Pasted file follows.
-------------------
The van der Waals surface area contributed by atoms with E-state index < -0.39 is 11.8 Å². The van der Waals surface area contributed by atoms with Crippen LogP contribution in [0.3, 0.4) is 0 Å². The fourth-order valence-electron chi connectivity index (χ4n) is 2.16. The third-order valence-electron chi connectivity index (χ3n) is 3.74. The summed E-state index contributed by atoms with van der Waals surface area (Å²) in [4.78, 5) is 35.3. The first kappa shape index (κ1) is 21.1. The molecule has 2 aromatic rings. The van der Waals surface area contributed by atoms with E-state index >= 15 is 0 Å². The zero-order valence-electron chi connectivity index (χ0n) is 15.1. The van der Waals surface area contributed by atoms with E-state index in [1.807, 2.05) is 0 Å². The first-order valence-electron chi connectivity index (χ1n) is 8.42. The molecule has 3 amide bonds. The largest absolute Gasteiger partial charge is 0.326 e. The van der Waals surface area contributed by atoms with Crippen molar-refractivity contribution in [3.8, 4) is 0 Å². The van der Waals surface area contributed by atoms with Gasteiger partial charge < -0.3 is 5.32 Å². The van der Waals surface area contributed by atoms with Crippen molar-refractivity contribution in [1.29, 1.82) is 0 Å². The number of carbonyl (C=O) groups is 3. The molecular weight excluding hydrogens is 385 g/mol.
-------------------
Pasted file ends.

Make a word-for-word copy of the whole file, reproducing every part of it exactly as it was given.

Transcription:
The van der Waals surface area contributed by atoms with E-state index < -0.39 is 11.8 Å². The van der Waals surface area contributed by atoms with Crippen LogP contribution in [0.3, 0.4) is 0 Å². The fourth-order valence-electron chi connectivity index (χ4n) is 2.16. The third-order valence-electron chi connectivity index (χ3n) is 3.74. The summed E-state index contributed by atoms with van der Waals surface area (Å²) in [4.78, 5) is 35.3. The first kappa shape index (κ1) is 21.1. The molecule has 2 aromatic rings. The van der Waals surface area contributed by atoms with E-state index >= 15 is 0 Å². The zero-order valence-electron chi connectivity index (χ0n) is 15.1. The van der Waals surface area contributed by atoms with E-state index in [1.807, 2.05) is 0 Å². The first-order valence-electron chi connectivity index (χ1n) is 8.42. The molecule has 3 amide bonds. The largest absolute Gasteiger partial charge is 0.326 e. The van der Waals surface area contributed by atoms with Crippen molar-refractivity contribution in [3.8, 4) is 0 Å². The van der Waals surface area contributed by atoms with Gasteiger partial charge < -0.3 is 5.32 Å². The van der Waals surface area contributed by atoms with Crippen molar-refractivity contribution in [1.29, 1.82) is 0 Å². The number of carbonyl (C=O) groups is 3. The molecular weight excluding hydrogens is 385 g/mol.